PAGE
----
Material Takeoff Basics:  The Factor of Waste

So what is waste? When it comes to the construction realm, waste is a concept that represents “extra” material that is sent to a jobsite to make sure there is enough to complete the project.   Most commonly a waste factor gets “applied” in some form of a percentage of the originally calculated value.  For example, if you calculated that you need 100 SF of flooring, you might add on an additional 10% for waste, so your order would be for 110 SF of flooring.

So what drives the amounts of additional “waste”  that are added to the base material amounts?  Like, why in some cases you might only add 3% and in others you might see people throwing 25 or 30% additional at a project?   The reasons or “methods to the madness” can be all over the board, but usually they boil down to one of these concepts:

Expected Installation Loss

The installation process for a particular material often requires cuts, over spray,  or other expected forms of material “loss” that can’t be re-used elsewhere.  And while perhaps this might be in part to account for a few small “human error” types of mistakes,  this mainly is just part of the expected install process.  For example, to install the wood flooring, you might have to cut off 2”-3”  from many different boards in order to make them fit into the room correctly.  Those short “cutoffs” may seem small, but they can add up to a fair amount by the time the project is done.  Hence the extra amount thrown on for “waste”

Its also interesting to note that at times, the same materials being installed for the same application can generate more waste if they are installed in a different way.  Back again to our flooring example – if you installed your wood floor at 45 degree angle to the room, you likely would waste more material due to all of the angled cuts.  So in this case, instead of 8% waste, you might need 15%.

Damaged and/or Poor Quality Materials. 

We have all probably been to any type of store and observed packages of food, materials, etc that have been damaged.  Most of the contents are fine, but perhaps not all.  These things just happen.  Back to the flooring example, perhaps in a carton there is a small piece or two that is not useable due to breakage or even just a strange oddity in the wood that won’t blend nicely with the rest of the floor.   Depending on the material type, these issues may be more or less likely to happen, so estimators may adjust their waste factors accordingly.

“More of the Same” Material Used Elsewhere

This last item really relates less to the actual idea of “waste” and more to the idea of “how to estimate efficiently and quickly”.   Estimators are tasked with coming up with an accurate amount of material that will be needed to complete a project – and usually to do this in as little time as possible.  In some industries, the uses for the same material can be quite diverse and they don’t have time to count every single stick of lumber or every last nail in the project, they will often use different short-cuts and rules of thumb to get to a number, but still an accurate number, in a faster way.  At times, amongst these tricks, is the idea of inflating the amount of “waste” for a particular item so that there are sufficient amounts of that material to be used in various ways.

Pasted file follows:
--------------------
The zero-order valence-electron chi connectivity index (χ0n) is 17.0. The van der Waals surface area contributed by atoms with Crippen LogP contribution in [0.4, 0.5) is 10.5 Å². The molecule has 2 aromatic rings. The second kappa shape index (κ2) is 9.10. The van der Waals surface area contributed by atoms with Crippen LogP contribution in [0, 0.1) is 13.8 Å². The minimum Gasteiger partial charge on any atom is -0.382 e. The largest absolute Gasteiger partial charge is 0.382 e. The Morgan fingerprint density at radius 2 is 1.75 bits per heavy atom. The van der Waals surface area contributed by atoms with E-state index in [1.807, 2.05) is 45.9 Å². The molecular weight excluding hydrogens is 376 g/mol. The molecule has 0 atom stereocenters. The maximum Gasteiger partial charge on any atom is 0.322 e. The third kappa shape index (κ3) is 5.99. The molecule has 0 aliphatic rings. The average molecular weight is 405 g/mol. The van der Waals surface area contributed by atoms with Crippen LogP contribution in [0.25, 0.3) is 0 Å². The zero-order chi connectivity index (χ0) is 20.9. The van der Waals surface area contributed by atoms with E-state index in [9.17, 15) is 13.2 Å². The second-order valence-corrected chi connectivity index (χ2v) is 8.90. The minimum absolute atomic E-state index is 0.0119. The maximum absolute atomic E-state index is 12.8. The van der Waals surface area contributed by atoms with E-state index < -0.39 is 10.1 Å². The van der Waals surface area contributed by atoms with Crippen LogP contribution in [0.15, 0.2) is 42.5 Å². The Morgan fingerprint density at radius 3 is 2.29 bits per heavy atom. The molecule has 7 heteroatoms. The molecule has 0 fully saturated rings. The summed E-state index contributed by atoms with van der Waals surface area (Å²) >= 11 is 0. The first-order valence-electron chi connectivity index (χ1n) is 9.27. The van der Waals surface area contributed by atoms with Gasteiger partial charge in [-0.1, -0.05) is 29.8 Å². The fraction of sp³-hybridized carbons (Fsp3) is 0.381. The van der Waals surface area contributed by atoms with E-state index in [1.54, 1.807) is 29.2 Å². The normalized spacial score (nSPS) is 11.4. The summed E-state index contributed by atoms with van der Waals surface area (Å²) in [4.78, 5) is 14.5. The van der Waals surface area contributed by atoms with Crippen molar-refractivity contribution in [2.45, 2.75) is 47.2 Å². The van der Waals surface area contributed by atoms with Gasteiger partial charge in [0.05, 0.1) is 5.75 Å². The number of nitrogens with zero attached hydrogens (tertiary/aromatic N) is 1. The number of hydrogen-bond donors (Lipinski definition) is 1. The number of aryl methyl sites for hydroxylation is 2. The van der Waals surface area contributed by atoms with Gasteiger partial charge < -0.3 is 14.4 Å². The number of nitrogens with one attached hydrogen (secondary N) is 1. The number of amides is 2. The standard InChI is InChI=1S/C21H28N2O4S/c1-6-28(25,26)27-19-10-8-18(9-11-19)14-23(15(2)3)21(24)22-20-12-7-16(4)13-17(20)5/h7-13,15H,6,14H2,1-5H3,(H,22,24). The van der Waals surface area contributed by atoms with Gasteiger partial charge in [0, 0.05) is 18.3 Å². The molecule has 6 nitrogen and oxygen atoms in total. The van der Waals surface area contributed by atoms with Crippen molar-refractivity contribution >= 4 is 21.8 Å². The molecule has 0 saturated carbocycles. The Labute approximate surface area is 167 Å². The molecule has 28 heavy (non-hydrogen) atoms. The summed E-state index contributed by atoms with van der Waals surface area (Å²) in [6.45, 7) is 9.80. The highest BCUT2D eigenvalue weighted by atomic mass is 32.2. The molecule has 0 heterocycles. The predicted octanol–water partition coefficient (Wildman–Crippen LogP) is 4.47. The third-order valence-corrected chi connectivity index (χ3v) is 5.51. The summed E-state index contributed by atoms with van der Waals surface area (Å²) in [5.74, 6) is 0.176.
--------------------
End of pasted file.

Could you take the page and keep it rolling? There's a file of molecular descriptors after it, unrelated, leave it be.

The plates for wall framing material are a great example.  To build the main frame of a wall, you typically need a “bottom plate” (commonly a 2×4 or 2×6) as well as two  of the same type of plates at the top.  So if you were measuring 100 LF of wall to frame, you would need 300 LF of 2×4 or 2×6 plate.  And then you might need to throw on 10% extra to account for “true waste.”  However, because some Estimators know that the framers are going to need more 2×4 or 2×6 material to add in blocking, or to use as bracing, and other misc. parts and pieces of these walls, many have found that a great way to handle providing enough material is to just send 25% or 50% more plate material in order to cover the other things.  So instead of sending 300 or 320 LF of plate material, they may actually send 400 LF of plate material.  And from experience, they know that in the end, this material won’t be left over, it will get used appropriately in the project for related applications. 

This last “reason” or method for using “waste” to increase product amounts is certainly one that you would want to eventually understand the “reasons” why you are using that method, that way it is more clear on how and why you are getting to certain values in your estimating work.

“Waste” is an absolute must to account for in your estimating work.  The key is knowing your product, your regional practices, your installers, and your project types so that you can apply the correct amount of waste.  Visiting job sites or following up after the fact to know what was left over or if additional material needed to be ordered is a great way to hone in your waste percentage factors. 

The goal with applying waste should be to have your material estimate within a very small margin of exactly the amounts that needed to be consumed.  Understand the needs, monitor the results, adjust as needed.  Repeat.

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